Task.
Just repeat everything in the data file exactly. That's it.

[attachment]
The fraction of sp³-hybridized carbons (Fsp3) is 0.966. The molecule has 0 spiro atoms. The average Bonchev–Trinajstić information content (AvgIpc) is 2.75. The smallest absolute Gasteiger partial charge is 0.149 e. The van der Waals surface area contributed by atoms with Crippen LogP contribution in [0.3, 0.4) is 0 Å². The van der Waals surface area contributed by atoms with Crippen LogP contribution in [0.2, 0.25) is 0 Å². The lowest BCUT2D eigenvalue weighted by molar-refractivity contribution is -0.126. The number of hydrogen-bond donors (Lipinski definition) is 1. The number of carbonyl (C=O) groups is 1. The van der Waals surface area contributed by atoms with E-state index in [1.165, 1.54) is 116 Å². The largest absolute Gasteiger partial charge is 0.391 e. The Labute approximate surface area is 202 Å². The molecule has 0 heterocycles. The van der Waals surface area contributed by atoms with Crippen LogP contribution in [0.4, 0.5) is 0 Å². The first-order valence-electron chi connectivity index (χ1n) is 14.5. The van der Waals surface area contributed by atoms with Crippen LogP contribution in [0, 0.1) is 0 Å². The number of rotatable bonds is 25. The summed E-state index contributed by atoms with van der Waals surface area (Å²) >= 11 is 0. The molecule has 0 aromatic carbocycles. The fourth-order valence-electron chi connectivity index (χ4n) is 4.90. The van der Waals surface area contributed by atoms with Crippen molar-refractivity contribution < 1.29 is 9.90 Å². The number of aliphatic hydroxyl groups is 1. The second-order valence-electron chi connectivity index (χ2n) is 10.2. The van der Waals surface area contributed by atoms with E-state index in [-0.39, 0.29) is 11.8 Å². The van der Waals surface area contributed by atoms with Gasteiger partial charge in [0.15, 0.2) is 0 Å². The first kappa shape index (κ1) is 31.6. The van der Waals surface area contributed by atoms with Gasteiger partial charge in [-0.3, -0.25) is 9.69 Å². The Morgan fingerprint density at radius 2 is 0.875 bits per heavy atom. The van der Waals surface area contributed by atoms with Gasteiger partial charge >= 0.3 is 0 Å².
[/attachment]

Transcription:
The fraction of sp³-hybridized carbons (Fsp3) is 0.966. The molecule has 0 spiro atoms. The average Bonchev–Trinajstić information content (AvgIpc) is 2.75. The smallest absolute Gasteiger partial charge is 0.149 e. The van der Waals surface area contributed by atoms with Crippen LogP contribution in [0.3, 0.4) is 0 Å². The van der Waals surface area contributed by atoms with Crippen LogP contribution in [0.2, 0.25) is 0 Å². The lowest BCUT2D eigenvalue weighted by molar-refractivity contribution is -0.126. The number of hydrogen-bond donors (Lipinski definition) is 1. The number of carbonyl (C=O) groups is 1. The van der Waals surface area contributed by atoms with E-state index in [1.165, 1.54) is 116 Å². The largest absolute Gasteiger partial charge is 0.391 e. The Labute approximate surface area is 202 Å². The molecule has 0 heterocycles. The van der Waals surface area contributed by atoms with Crippen LogP contribution in [0.4, 0.5) is 0 Å². The first-order valence-electron chi connectivity index (χ1n) is 14.5. The van der Waals surface area contributed by atoms with Crippen LogP contribution in [0, 0.1) is 0 Å². The number of rotatable bonds is 25. The summed E-state index contributed by atoms with van der Waals surface area (Å²) >= 11 is 0. The molecule has 0 aromatic carbocycles. The fourth-order valence-electron chi connectivity index (χ4n) is 4.90. The van der Waals surface area contributed by atoms with Crippen molar-refractivity contribution < 1.29 is 9.90 Å². The number of aliphatic hydroxyl groups is 1. The second-order valence-electron chi connectivity index (χ2n) is 10.2. The van der Waals surface area contributed by atoms with E-state index in [-0.39, 0.29) is 11.8 Å². The van der Waals surface area contributed by atoms with Gasteiger partial charge in [0.15, 0.2) is 0 Å². The first kappa shape index (κ1) is 31.6. The van der Waals surface area contributed by atoms with Gasteiger partial charge in [-0.3, -0.25) is 9.69 Å². The Morgan fingerprint density at radius 2 is 0.875 bits per heavy atom. The van der Waals surface area contributed by atoms with Gasteiger partial charge >= 0.3 is 0 Å².